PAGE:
Simple often means easy.   The more simple something is, the easier it should be to understand.  The expression Keep It Simple Stupid, is generally a good rule of thumb.  Being a mobile personal trainer working with all manner of clients from professional athletes to reformed couch potatoes I’m often trying to simplify things.  We need our clients to understand the exercises that they are doing.  We also need them to understand how each sessions fits together to form their fitness training programme and ensure that they achieve their goals.  These people do not have the time to study the in depth scientific reasoning that underpins their fitness regime.   The most knowledgeable coaches often understand the most about the training process but make it look simple in practice when training athletes.   That’s why, generally speaking, simple is best.


Simplifying Fitness is Human Nature

We like simple.  It helps us understand the world in which we live.  The problem with simplifying everything is that many things in life just aren’t that simple.  For example, how many people do you hear discuss their diet in terms of calories in versus calories out?  There is no consideration of the type of food consumed, it’s impact upon metabolism and it’s interaction with other macro and micro nutrients.  Not all calories are created equal.  Another good exercise example are those people chasing 10,000 steps each day.  Don’t get me wrong it’s great for increasing awareness about activity levels. However, not all walking is the same – there is incline, terrain, density and duration to consider.  Add to this step length and step frequency and motor recruitment to get a fuller picture of the fitness impact the 10,000 steps will have.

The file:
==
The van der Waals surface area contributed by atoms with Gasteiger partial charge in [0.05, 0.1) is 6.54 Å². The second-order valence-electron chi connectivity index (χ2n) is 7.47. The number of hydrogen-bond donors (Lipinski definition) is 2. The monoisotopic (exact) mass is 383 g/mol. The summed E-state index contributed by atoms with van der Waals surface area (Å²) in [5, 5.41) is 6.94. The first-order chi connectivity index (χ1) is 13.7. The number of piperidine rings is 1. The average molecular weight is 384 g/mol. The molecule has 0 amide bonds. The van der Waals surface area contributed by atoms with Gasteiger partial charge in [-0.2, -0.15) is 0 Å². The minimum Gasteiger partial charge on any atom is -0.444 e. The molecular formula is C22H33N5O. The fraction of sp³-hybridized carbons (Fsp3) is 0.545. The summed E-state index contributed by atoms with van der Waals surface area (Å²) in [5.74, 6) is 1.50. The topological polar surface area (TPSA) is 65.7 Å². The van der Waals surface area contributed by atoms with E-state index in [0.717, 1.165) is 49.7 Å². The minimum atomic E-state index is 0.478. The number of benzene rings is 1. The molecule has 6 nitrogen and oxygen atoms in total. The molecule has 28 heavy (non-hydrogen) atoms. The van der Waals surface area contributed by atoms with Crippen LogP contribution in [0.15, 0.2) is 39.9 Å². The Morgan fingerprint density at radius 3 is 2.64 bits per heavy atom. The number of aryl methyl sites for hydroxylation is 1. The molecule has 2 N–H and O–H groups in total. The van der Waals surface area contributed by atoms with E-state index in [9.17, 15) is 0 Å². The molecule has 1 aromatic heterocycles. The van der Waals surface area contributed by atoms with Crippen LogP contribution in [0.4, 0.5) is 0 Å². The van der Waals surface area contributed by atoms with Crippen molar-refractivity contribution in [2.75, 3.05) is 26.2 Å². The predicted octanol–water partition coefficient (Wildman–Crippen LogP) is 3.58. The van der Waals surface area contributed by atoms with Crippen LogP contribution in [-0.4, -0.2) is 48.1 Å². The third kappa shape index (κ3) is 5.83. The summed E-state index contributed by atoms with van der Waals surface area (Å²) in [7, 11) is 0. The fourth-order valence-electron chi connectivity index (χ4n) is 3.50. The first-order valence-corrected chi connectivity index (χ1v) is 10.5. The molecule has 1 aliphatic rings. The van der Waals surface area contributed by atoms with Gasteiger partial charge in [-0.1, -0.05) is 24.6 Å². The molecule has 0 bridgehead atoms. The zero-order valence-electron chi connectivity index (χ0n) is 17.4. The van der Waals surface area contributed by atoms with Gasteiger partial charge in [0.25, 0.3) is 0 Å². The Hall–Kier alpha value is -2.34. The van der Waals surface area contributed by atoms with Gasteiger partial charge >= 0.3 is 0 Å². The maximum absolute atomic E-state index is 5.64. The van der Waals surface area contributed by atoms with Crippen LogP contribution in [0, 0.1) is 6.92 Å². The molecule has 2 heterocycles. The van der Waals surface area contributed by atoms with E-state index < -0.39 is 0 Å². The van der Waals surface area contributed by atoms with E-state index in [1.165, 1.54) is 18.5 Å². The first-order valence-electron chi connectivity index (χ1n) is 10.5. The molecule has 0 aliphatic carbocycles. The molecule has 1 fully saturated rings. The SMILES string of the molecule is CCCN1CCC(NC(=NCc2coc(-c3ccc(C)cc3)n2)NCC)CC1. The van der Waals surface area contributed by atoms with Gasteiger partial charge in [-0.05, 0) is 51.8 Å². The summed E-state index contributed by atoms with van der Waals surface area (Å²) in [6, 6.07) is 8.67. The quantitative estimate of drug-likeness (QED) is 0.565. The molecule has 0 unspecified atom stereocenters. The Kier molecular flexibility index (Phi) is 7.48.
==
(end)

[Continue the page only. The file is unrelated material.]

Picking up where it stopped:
Beware of over simplifying fitness training

With the pace of life increasing and modern lifestyles increasing suited to sitting people do not have the time to research the ins and outs of exercise.  That’s why we need simple.  As Fulham’s leading provider of mobile personal training it’s key to our success.  It’s our job to have a deeper understanding of the training process.   We need to relay this information and judgements in a simple way to the client or athlete.  Fail to acknowledge the detail of fitness training will lead to ineffective, one dimensional training programmes.  Each individual represents a unique interaction of biological systems, mechanical efficiency and psychological readiness for fitness training.  This is the reason for every programme needing to be unique.

Both you and your personal trainer should regularly check progress.  Only through analysis of training plan against results achieved can you refine the next phase of training to reach your fitness goals in the most efficient way.  It is also important to remember that perceived failures can be used as positive.  If putting a fitness training programme together was easy then we would all be supreme athletes!  Review training to identify the aspects that require improvement.  Test every aspect of your programme in order to gain a deeper understanding of how your body responds to exercise.